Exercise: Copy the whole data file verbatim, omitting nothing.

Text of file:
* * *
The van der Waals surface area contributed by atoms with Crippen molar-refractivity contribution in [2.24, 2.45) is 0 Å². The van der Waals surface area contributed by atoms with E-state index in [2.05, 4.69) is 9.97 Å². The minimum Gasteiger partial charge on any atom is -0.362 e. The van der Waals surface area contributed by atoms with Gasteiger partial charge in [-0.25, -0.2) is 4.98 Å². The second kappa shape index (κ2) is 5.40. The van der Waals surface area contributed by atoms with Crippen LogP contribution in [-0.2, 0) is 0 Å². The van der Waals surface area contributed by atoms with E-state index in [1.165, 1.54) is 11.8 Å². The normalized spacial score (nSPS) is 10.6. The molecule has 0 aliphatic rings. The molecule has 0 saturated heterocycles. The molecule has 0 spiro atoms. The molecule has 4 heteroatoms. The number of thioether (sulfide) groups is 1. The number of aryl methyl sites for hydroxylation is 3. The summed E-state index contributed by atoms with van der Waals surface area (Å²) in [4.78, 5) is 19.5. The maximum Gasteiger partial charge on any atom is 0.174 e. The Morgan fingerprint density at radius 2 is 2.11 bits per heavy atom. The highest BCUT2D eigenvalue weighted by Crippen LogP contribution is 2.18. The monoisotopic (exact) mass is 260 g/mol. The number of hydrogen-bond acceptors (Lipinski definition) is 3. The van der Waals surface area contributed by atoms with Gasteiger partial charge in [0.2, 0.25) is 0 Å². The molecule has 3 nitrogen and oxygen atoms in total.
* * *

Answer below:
The van der Waals surface area contributed by atoms with Crippen molar-refractivity contribution in [2.24, 2.45) is 0 Å². The van der Waals surface area contributed by atoms with E-state index in [2.05, 4.69) is 9.97 Å². The minimum Gasteiger partial charge on any atom is -0.362 e. The van der Waals surface area contributed by atoms with Gasteiger partial charge in [-0.25, -0.2) is 4.98 Å². The second kappa shape index (κ2) is 5.40. The van der Waals surface area contributed by atoms with Crippen LogP contribution in [-0.2, 0) is 0 Å². The van der Waals surface area contributed by atoms with E-state index in [1.165, 1.54) is 11.8 Å². The normalized spacial score (nSPS) is 10.6. The molecule has 0 aliphatic rings. The molecule has 0 saturated heterocycles. The molecule has 0 spiro atoms. The molecule has 4 heteroatoms. The number of thioether (sulfide) groups is 1. The number of aryl methyl sites for hydroxylation is 3. The summed E-state index contributed by atoms with van der Waals surface area (Å²) in [4.78, 5) is 19.5. The maximum Gasteiger partial charge on any atom is 0.174 e. The Morgan fingerprint density at radius 2 is 2.11 bits per heavy atom. The highest BCUT2D eigenvalue weighted by Crippen LogP contribution is 2.18. The monoisotopic (exact) mass is 260 g/mol. The number of hydrogen-bond acceptors (Lipinski definition) is 3. The van der Waals surface area contributed by atoms with Gasteiger partial charge in [0.2, 0.25) is 0 Å². The molecule has 3 nitrogen and oxygen atoms in total.